After the children leave for school, and my husband for office, the house feels hollow with the deadening silence of bereavement. It is no ordinary mourning, in which one departs and the many left behind grieve. Here I, the only one left behind, grieve after everyone else has left. I feel a tearless, soulless kind of grief, feeling which for so many years has left my tiny heart barren and fallow.
The sun streams in through the window by the dining table. On it lies the breakfast tray, unappetizing with the falsetto cheerfulness of brightly coloured fruits awash in butter-melting sunlight. I roam through the rooms, not so many, feeling like a prisoner given a chance to choose her cell.
The brightness fails to cheer up the cold silence of the house. I switch on the TV on a music channel. Heroines with Amazon thighs gyrate, defying dynamics, in binary waltz with heroes trying not to look mesmerized by so much of flesh throbbing inside gossamer clothes. I remember the description of ‘a healthy girl’ in my matrimonial ad, a choice of veiled phrase supposed to hint at the merchantability of the feminine body. I mute the TV to listen to my thoughts.
Why is it that when I am alone at home, the telephone never rings. The children never call from school. If I call them, I find their mobiles in use. Whom do they talk to so much? My husband, of course, never has time to ring me up. What if he calls up and asks, “Where are you?” But then, what would I say? “Lost in my own house”? “Lost in my own thoughts”?
What happened to all my ex-beaus? How is it, that none of them passes through my city and calls me up, asking, “How are things”?
– “Since when, and with whom?”
– “Are you not still at the same place?”
– “You mean, in someone else’s heart?”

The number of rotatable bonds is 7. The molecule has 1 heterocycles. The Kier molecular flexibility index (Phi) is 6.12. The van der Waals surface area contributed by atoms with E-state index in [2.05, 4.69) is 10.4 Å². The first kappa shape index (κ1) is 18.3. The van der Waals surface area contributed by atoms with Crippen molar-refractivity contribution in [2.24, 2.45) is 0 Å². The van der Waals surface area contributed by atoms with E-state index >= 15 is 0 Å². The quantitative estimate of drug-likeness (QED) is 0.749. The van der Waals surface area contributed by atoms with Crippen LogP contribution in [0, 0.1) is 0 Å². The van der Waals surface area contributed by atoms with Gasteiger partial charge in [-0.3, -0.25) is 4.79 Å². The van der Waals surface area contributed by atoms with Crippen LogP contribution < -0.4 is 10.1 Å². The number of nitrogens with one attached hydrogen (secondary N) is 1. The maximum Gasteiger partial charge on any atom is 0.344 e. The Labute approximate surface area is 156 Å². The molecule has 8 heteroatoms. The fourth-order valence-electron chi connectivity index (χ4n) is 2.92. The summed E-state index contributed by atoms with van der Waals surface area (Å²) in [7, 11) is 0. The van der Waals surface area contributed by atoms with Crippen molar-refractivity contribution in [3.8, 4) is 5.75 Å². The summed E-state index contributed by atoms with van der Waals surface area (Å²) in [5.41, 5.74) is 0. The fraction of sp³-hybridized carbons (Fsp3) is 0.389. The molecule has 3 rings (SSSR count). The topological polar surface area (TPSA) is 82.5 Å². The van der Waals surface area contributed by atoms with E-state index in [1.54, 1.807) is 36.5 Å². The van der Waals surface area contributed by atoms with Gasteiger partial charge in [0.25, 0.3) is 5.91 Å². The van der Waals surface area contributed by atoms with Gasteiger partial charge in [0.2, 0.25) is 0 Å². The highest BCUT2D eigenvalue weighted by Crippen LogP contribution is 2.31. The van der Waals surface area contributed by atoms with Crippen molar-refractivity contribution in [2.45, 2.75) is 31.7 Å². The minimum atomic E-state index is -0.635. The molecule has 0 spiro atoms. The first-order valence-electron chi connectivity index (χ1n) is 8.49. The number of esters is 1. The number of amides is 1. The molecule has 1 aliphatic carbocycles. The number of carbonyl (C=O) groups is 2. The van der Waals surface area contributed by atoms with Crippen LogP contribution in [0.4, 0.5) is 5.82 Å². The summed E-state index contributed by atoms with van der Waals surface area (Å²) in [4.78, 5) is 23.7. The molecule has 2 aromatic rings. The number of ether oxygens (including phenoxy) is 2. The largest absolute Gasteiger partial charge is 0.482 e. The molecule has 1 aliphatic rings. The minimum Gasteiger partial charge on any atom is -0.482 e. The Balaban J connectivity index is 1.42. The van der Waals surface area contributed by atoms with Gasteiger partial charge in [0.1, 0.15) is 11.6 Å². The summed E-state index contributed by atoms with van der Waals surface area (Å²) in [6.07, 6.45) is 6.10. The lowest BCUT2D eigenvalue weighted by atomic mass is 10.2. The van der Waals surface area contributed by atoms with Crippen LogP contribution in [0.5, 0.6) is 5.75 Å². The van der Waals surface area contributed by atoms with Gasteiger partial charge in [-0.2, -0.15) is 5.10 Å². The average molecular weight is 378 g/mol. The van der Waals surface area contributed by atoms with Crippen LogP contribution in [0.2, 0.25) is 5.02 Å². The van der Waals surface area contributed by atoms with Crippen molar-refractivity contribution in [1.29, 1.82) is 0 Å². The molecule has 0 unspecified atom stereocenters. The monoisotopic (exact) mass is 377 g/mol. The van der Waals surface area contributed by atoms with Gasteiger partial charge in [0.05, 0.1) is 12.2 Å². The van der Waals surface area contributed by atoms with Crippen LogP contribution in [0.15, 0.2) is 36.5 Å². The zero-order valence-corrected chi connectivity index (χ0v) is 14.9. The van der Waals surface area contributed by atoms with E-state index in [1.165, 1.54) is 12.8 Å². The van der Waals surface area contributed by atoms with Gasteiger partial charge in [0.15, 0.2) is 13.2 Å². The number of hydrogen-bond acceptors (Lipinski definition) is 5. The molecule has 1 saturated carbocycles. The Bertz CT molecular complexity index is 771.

– “I mean, I still remember where you used to live.”
– “No you don’t! I have lived in so many hearts.”
– “Well, I was going to ask, could I come over and see you.”
– “Do come. But don’t expect me to dress up for you.”
– “Oh! It is just a manner of telling you, I live in the coffin of an empty house, embalmed forever.”
I pick up the novel I have been trying to read. But, the story has turned tasteless, and the pages have become bent from lying open face down. Like my life, the story does not move on. On any page I open, the story reads the same.
I go to the kitchen and see the cabbage, sitting on the cutting board. How I love to chop a cabbage, slicing thin lifeless confetti. Why am I afraid today that my blood may drip on them? Do I need to slice my finger to see if blood still flows in it? May be – because I cannot feel my pulse any more.
Soon the cooking gets over, and I have nothing more to do. I have not had breakfast and I will probably have a dry toast for lunch. Then the afternoon will wear on, slowly swinging the sun over the sky in its daily invariable trajectory. Shortened shadows will begin to lengthen and creep up, to touch me. I will shrink away from the window and sit staring at the entrance door.
The children will troop back home, tired from school excitement and distracted by the assignments. Then my husband will return and absent mindedly hand over his bag, then his purse, his pen and his glasses. He will take off his shoes, expectantly look at me and then reluctantly carry them over to the shoe cabinet. Done, he will ask, mechanically, “How was your day?”
I will not tell him, I will not let him know, that the laptop broke down, I cannot remember how many days back, and I can no more reincarnate myself in my virtual life.
I am doomed to the loneliness of a homemaker.
Indroneer / 31 Jan 2014
(Image acknowledgement: http://www.dailymail.co.uk)